As Sydney Brenner Says…

Two years ago, I delivered a paper at the Modern Language Society annual meeting on blind peer review. I don’t much care for it, I said. Though I am uncomfortable with peer review as a whole, it was the “blind” part I was addressing particularly.

Perhaps I was too timid. Perhaps it takes a Nobel Laureate to go where I do not. Someone like Sydney Brenner, professor of Genetic medicine at the University of Cambridge. He was awarded the Nobel Prize in Physiology or Medicine in 2002.

In response to an interview question, he says:

I think peer review is hindering science. In fact, I think it has become a completely corrupt system. It’s corrupt in many ways, in that scientists and academics have handed over to the editors of these journals the ability to make judgment on science and scientists. There are universities in America, and I’ve heard from many committees, that we won’t consider people’s publications in low impact factor journals.

Now I mean, people are trying to do something, but I think it’s not publish or perish, it’s publish in the okay places [or perish]. And this has assembled a most ridiculous group of people. I wrote a column for many years in the nineties, in a journal called Current Biology. In one article, “Hard Cases”, I campaigned against this [culture] because I think it is not only bad, it’s corrupt. In other words it puts the judgment in the hands of people who really have no reason to exercise judgment at all. And that’s all been done in the aid of commerce, because they are now giant organisations making money out of it.

I believe he’s right–and not only in the sciences. At another point, he says:

Today the Americans have developed a new culture in science based on the slavery of graduate students. Now graduate students of American institutions are afraid. He just performs. He’s got to perform. The post-doc is an indentured labourer. We now have labs that don’t work in the same way as the early labs where people were independent, where they could have their own ideas and could pursue them.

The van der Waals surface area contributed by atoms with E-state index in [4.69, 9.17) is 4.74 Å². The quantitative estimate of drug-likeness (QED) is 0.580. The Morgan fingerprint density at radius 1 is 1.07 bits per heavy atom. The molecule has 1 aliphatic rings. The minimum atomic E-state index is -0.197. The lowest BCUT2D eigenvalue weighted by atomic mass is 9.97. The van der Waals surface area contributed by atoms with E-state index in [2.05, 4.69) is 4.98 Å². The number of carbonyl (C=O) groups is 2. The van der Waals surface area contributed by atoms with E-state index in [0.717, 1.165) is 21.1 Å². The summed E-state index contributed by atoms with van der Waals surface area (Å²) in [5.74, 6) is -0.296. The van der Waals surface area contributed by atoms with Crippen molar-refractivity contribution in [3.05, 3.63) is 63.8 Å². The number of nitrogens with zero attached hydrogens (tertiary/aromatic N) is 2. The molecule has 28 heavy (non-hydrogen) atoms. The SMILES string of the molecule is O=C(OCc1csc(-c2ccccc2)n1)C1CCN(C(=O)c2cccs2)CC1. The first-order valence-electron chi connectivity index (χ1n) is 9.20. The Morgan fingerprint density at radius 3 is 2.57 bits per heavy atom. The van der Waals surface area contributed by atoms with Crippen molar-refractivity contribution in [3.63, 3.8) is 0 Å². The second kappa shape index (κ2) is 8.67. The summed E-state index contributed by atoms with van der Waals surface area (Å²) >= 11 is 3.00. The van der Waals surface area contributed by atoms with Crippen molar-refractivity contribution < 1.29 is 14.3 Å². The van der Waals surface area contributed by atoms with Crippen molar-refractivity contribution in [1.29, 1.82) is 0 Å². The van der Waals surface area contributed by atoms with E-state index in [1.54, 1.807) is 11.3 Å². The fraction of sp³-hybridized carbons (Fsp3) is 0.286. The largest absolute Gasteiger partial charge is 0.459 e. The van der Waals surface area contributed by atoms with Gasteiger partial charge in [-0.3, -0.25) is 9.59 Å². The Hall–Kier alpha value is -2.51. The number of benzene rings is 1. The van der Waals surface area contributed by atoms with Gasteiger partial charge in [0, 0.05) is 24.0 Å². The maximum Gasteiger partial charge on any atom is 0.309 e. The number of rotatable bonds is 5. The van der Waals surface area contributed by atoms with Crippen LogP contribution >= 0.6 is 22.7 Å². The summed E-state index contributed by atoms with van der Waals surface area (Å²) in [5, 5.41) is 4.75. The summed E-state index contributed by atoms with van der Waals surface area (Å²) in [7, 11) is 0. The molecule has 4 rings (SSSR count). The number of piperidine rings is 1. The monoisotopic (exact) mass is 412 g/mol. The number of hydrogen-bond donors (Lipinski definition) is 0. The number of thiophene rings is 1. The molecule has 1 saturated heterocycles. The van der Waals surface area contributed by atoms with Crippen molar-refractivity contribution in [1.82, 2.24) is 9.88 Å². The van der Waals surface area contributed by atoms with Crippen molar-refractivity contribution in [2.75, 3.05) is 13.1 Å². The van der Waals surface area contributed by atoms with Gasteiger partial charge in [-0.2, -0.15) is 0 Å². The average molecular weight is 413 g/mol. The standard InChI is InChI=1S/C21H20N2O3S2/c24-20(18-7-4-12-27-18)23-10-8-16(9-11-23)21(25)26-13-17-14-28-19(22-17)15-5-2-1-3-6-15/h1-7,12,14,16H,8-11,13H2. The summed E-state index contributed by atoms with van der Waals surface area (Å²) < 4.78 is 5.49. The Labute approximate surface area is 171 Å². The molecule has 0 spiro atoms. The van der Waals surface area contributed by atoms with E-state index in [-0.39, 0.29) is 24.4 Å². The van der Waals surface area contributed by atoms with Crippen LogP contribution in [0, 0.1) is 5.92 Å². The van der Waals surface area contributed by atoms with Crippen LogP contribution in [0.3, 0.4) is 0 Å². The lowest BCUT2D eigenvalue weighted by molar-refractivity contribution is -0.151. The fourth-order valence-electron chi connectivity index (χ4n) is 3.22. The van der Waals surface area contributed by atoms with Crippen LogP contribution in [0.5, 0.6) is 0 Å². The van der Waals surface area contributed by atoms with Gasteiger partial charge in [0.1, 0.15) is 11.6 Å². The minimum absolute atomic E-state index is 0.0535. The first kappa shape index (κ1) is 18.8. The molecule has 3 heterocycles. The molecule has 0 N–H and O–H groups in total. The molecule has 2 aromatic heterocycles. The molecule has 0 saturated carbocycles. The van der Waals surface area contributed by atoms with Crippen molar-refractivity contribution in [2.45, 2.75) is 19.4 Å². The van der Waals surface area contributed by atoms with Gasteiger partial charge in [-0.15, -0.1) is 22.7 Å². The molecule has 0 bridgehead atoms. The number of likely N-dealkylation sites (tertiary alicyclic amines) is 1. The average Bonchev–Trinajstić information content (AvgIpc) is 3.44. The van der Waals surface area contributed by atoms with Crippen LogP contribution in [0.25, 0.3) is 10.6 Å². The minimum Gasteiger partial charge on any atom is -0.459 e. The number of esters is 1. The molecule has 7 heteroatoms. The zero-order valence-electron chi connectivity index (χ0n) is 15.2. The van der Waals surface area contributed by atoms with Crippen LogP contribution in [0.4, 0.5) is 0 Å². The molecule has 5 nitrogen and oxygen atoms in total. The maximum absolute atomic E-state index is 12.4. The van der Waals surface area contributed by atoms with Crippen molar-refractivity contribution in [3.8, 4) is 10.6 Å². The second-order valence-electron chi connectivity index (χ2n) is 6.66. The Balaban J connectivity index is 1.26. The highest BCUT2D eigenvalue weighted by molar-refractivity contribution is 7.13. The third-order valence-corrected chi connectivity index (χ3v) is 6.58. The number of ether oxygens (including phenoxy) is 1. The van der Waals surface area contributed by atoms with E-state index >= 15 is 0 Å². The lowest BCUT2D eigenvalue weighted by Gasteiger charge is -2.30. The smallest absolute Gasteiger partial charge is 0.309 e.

Right again… but, again, I would extend that far beyond the sciences. In addition, the reliance on graduate students by research faculty puts at a disadvantage those of us who teach at institutions without graduate programs. Without this “slave labor,” we have to work twice as hard to produce the work that, even for us, is more and more necessary for tenure and promotion–to say nothing of re-appointment. The problem, in other words, isn’t just one for the abused graduate students but for faculty unable to compete with the abusers.

We’ve got a long way to go if we are ever to get American universities back on track.

3 thoughts on “As Sydney Brenner Says…

  1. Given the number of adjunct faculty who would like to have full-time positions, those who have full-time positions are clearly lucky to have them. But, outside of a relatively small number of elite institutions, scholarly expectations have certainly increased even as teaching loads have also generally increased, especially in the humanities and social sciences. As a result, more and more service responsibilities are being shunted to full-time contingent faculty. The “do more with less” mantra is causing very serious strain in all directions.

    The emphasis on “quality” publications is somewhat delusional, especially if one considers the dramatic contraction in the number of book titles being produced by university and other academic presses. All of that required publication has to go somewhere. If not for the increase in scholarly journals, many of them digital, it would be even harder than it is now for faculty at mid-level institutions to meet promotion and tenure requirements.